Next, it would be necessary to create realistic avatars of the judge, perhaps a jury, opposing counsel, etc. While these avatars might not be a particular person but a composite, the technology already exists to create realistic avatars. As I previously wrote, Meta has already developed the technology that can create avatars that closely resemble what we really look like. Watch a video podcast interview of Mark Zuckerberg by Lex Friedman to see how this works. Friedman and Zuckerberg were not in the exact physical location, but when they were videoed in the Metaverse, it was almost like they were together. The faces were realistic, down to the movement of eyes and eyebrows and facial movements.
Then, it would be a matter of placing the avatars in the virtual courtroom. This approach isn’t just conjecture; I witnessed a product demonstration at CES showcasing realistic avatars in a virtual board meeting.
I asked Mitch Jackson, a California trial lawyer and mediator who uses the Metaverse extensively, about the present day capability of the technology. Mitch told me that even today the technology exists. “The courtroom is very real and the avatars are amazing. The tools to collaborate work just like a real court room… While you can access the venue from a laptop or desktop it feels 99% real with a headset on.”
Honing Skills in the Metaverse
Imagine a realistic digital courtroom in which young lawyers could hone their skills within a true-to-life setting. Younger lawyers could practice making an opening in a case. Or examining a witness on direct or even cross.
And with Gen AI and analytics, lawyers could craft arguments that could resonate with a jury or judge and identify weaknesses in opposition strategies. The lawyers could then practice applying this knowledge in the virtual courtroom.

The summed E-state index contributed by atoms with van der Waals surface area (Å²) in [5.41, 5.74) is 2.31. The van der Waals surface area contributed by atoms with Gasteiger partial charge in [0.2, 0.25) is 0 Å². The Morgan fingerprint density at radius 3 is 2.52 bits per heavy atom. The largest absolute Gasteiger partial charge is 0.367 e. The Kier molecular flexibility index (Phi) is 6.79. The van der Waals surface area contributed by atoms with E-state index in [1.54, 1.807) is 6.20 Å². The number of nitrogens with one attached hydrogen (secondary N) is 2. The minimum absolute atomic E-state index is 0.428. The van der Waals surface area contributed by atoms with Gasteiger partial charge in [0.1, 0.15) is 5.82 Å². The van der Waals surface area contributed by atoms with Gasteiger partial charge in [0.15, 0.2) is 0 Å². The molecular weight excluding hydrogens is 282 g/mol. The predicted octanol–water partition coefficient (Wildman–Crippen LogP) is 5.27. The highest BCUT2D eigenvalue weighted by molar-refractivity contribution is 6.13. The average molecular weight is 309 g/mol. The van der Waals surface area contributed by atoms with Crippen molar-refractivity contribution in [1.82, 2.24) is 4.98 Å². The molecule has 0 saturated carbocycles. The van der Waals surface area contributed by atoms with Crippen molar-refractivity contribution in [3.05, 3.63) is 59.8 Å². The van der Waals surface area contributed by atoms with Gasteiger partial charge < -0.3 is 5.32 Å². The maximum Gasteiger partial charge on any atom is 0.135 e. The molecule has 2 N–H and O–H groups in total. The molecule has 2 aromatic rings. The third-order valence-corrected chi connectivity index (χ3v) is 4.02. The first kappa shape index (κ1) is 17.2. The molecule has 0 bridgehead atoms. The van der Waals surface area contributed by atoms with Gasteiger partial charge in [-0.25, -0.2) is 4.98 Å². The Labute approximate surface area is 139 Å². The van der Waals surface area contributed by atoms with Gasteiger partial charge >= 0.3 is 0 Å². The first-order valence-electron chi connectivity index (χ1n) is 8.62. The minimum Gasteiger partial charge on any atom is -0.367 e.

Of course, having a full-blown trial simulation may be more than could be realistically accomplished in one sitting. But targeted practice sessions in bite sized increments could easily be achieved. And real time feedback by more experienced lawyers could be provided in ways simply not achievable in the real world.
The same tools could be used by more experienced lawyers as well. Despite thorough preparation, trials are always a roll of the dice. Lawyers don’t get do-overs when it comes to the court. But using a courtroom Metaverse would provide just that.
For example, it is easy to see how a witness could be mock examined in a virtual courtroom setting with a jury present. Both lawyer and witness could practice in front of a jury, gauging jurors’ reaction and then tweaking the examination. According to Jackson, “add AI voice venue creation (‘bring up exhibit 1’or ‘take us to the location of the building where the matter took place’) and things get really interesting.”
The same could be done with opening and closing statements.
All too often, lawyers, out of hubris or just shortsightedness, fail to iterate and adapt what other industries have developed. Here’s a chance to do just that and solve the inexperience problem. Borrowing from what companies like Siemens are doing and then applying the concepts to legal may be an effective way to train lawyers and get better results for clients.
Stephen Embry is a lawyer, speaker, blogger and writer. He publishes TechLaw Crossroads, a blog devoted to the examination of the tension between technology, the law, and the practice of law.